In this regard, the DNA plasmid-based delivery system described here possesses many unique advantageous features for use as a specific patient treatment. Primary among these is the potential for significantly lower costs stemming from lower manufacturing costs of DNA plasmids, as well as lower distribution costs because DNA is more stable and simple to produce. Synthetic DNA vectors delivered into muscle or skin with the aid of adaptive electroporation can produce high and durable levels of in vivo transgene expression without integration, and there is abundant clinical data that speaks to its favorable safety profile [18]. Since DNA plasmids are non-immunogenic, multiple administrations of the same or different plasmids can be contemplated for delivery. This feature is particularly important if serum antibody levels decrease or another antibody treatment is required.

This is the first report describing the use of a DNA plasmid-based delivery system to direct in vivo generation of a therapeutic mAb that targets a relevant oncology target, PSMA. It is also the first report to illustrate functional engagement of host NK-immune clearance by a DNA-vectored mAb. Due to the flexibility of this platform, combination of DMAb plasmids with other anti-cancer treatments or immunotherapy agents is important to consider. Furtherr study of this approach for neoplastic disease is warranted.

Notes

Acknowledgements

The authors would like to acknowledge other members of the Weiner laboratory for significant contributions and/or critical reading and editing of the manuscript. This work was partially funded by the Defense Advanced Research Projects Agency (DARPA)-Prophylactic Options to Environmental and Contagious Threats (PROTECT) #W31P4Q-13-1-0003) Grant awarded to David B. Weiner and Kar Muthumani. WW Smith Chartitable Trust and Basser Foundation award by Abramson Cancer Center awared to David B. Weiner. Funding was also provided by Inovio Pharmaceuticals. We are grateful to the histotechnology facility at the Wistar Institute for outstanding insight.

Author contributions

Kar Muthumani and David B. Weiner were involved in the study conception and design. Kar Muthumani, Liron Marnin, Sagar B. Kudchodkar, Alfredo Perales-Puchalt, Hyeree Choi, Sangya Agarwal, Veronica L. Scott, Emma L. Reuschel, Faraz I. Zaidi, Elizabeth K. Duperret, Megan C. Wise, Kimberly A. Kraynyak and Kenneth E. Ugen were involved in acquisition, analysis, and interpretation of data. Niranjan Y. Sardesai and J. Joseph Kim provided support for data analysis and contributed intellectually to the basis of the research. Kar Muthumani and David B. Weiner drafted the manuscript and all authors were involved in critical revision of the manuscript.

Compliance with ethical standards

Conflict of interest

Megan C. Wise, Kimberly A. Kraynyak, Niranjan Y. Sardesai, and J. Joseph Kim are employees of Inovio Pharmaceuticals and as such receive salary and benefits, including ownership of stock and stock options. David B. Weiner discloses grant funding, industry collaborations, speaking honoraria, and fees or stock for consulting. His service includes serving on scientific review committees and advisory boards. Remuneration includes direct payments and/or stock or stock options. He notes potential conflicts associated with this work with Pfizer, Bristol Myers Squibb, Inovio Pharmaceuticals, Touchlight, Oncosec, Merck, VGXI, and others. Licensing of technology from this laboratory has created over 150 jobs in the biotech/pharma industry. The other authors declare no competing financial interests.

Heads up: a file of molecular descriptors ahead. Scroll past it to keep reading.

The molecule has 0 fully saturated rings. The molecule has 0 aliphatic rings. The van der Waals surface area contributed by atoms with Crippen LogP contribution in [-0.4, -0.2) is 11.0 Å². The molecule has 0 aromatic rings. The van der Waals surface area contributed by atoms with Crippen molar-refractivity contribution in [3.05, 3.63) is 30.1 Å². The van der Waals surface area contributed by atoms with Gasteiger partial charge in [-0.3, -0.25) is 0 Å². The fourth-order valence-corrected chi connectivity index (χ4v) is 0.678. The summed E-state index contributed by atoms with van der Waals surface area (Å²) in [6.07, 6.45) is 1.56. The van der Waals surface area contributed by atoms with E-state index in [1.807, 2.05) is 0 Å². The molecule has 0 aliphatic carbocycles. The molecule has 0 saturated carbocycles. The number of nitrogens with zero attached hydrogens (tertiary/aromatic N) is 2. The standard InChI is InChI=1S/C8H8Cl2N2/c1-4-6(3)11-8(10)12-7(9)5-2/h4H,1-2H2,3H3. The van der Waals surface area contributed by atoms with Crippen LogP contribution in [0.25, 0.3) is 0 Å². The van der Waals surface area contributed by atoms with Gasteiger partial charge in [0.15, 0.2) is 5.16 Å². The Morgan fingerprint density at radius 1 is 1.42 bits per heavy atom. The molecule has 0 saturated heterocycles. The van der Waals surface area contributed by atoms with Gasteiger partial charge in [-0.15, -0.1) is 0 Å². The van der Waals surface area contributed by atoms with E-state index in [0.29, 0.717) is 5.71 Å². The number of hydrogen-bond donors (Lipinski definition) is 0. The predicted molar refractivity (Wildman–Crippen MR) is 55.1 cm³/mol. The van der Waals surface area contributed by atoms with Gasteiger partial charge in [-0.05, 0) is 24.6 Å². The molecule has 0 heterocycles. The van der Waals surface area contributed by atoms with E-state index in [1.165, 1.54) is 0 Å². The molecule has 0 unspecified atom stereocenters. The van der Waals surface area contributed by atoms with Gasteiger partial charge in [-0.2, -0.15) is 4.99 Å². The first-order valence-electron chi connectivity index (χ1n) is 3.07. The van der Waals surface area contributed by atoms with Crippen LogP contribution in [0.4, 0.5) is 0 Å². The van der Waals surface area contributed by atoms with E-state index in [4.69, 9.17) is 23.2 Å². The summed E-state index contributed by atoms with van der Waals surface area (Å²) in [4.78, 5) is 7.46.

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Copyright information

© The Author(s) 2017

Open AccessThis article is distributed under the terms of the Creative Commons Attribution 4.0 International License (http://creativecommons.org/licenses/by/4.0/), which permits unrestricted use, distribution, and reproduction in any medium, provided you give appropriate credit to the original author(s) and the source, provide a link to the Creative Commons license, and indicate if changes were made.

Authors and Affiliations

  • Kar Muthumani
    • 1
  • Liron Marnin
    • 2
  • Sagar B. Kudchodkar
    • 1
  • Alfredo Perales-Puchalt
    • 1
  • Hyeree Choi
    • 1
  • Sangya Agarwal
    • 1
  • Veronica L. Scott
    • 2
  • Emma L. Reuschel
    • 1
  • Faraz I. Zaidi
    • 1
  • Elizabeth K. Duperret
    • 1
  • Megan C. Wise
    • 4
  • Kimberly A. Kraynyak
    • 4
  • Kenneth. E. Ugen
    • 3
  • Niranjan Y. Sardesai
    • 4
  • J. Joseph Kim
    • 4
  • David B. Weiner
    • 1
    Email author
  1. 1.Vaccine and Immunotherapy CenterThe Wistar InstitutePhiladelphiaUSA
  2. 2.Department of Pathology and Laboratory Medicine, Perlman School of MedicineUniversity of PennsylvaniaPhiladelphiaUSA
  3. 3.Department of Molecular MedicineUniversity of South Florida Morsani College of MedicineTampaUSA
  4. 4.Inovio PharmaceuticalsPlymouth MeetingUSA